"If you don't pay by the end of the year, you default," said Dwight Robinson, Fulton's chief appraiser. "The schools are telling folks what's going to happen if they don't get the money in. All those things are real."
The court hearing is the latest step in a process that has began this spring, when residents first got word that their property values were skyrocketing. The median value increase in the county was 13 percent, but nearly a quarter of homeowners in the county received assessments that were up 50 percent or more.
Half of the county’s nearly 320,000 parcels saw assessments that were at least 20 percent higher. Robinson said his predecessor had failed to keep up with rising values as the county’s housing market improved following the recession, and his job required he correct the discrepancies.
Instead of decreasing tax rates to offer some relief, county commissioners decided to freeze most residential properties at the artificially low 2016 levels, relying on a law from the 1880s to take control of a process that is normally driven by the Board of Assessors. The decision delayed tax bills while the new values were calculated.
Then, the county was prevented from sending tax bills — which have normally been paid by now — by the state. The Department of Revenue last week rejected the county's tax digest, and questioned the legality of the decision to freeze values and the county's move to tell residents who had already appealed their increases that their appeals were no longer relevant.
In court, the county will ask Harvey for permission to send those tax bills, with values that in most cases are the same as 2016. Harvey has the flexibility to allow that, or to order the county collect some percentage of what they’re asking.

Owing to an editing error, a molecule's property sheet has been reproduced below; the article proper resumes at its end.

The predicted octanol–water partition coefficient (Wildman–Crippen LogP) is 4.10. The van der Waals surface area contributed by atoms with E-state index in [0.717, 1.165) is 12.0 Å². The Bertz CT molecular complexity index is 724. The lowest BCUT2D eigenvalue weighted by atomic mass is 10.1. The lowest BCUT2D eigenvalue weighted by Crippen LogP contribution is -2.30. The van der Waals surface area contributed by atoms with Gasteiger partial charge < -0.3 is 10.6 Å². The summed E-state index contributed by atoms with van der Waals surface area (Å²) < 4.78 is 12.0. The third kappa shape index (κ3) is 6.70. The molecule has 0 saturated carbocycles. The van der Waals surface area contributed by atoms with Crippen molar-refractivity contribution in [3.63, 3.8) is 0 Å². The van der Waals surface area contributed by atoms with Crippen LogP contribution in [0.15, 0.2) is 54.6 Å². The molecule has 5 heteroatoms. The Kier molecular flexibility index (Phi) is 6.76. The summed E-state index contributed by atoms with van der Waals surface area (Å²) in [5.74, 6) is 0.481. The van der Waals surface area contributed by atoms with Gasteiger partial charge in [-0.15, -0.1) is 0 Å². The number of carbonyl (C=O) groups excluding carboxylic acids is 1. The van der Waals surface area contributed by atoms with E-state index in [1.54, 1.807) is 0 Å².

This is the first time the Department of Revenue has rejected a county’s tax digest since Wayne County’s in 2014. No one there or at the Department of Revenue returned phone calls seeking comment about why the digest, which is an accounting of all property and real estate in the county, was rejected.
It’s not the first time Fulton has had to ask for a temporary collection order. The last time was in 2010, when value decreases because of the recession caused a large percentage of property owners to appeal their values, forcing the county to get a court order to collect taxes.
If Harvey approves the county’s request, Perkins-Hooker said, bills could be sent by Nov. 15. They would be due Dec. 31 in Atlanta, and Jan. 15 in the rest of the county. Perkins-Hooker said the county no longer planned to ask the judge to shorten the due date outside of Atlanta because there is not enough time to create tax bills with a new date.
Robinson said he thinks people are ready to pay.
“There’s a significant portion of residents of Fulton who want to pay their taxes,” he said. “For various reasons, most people will pay their taxes on or before Dec. 31. The hope is if tax bills can go out on or before the 15th of November, all the stakeholders will have enough money to pay their current obligations.”
No matter what happens in court, the county will still have to work toward a solution with the Department of Revenue about the legality of freezing residential property values. Robinson said he expects there to be continued litigation about whether county government had the authority to make that decision.
Some local leaders are looking for ways to circumvent the same situation when property assessments are calculated next year — with an additional year’s worth of value increases. State Sen. John Albers, R-Roswell, plans to introduce legislation that would cap property tax increases for Fulton County schools and the cities he represents, even as values continue to rise.
Robinson said the state requires his department to assess properties fairly and uniformly as values increase. But he said the goal is not to tax people out of their homes.
As Albers’ proposal and others are considered to help avoid future issues with increasing property values, Robinson said he hoped county leaders had learned a lesson about the consequences of their decisions.
"You need to think things all the way to the end of the process," Robinson said. "The devil is always in the details. …We need to make sure we aren't setting a trap for ourselves."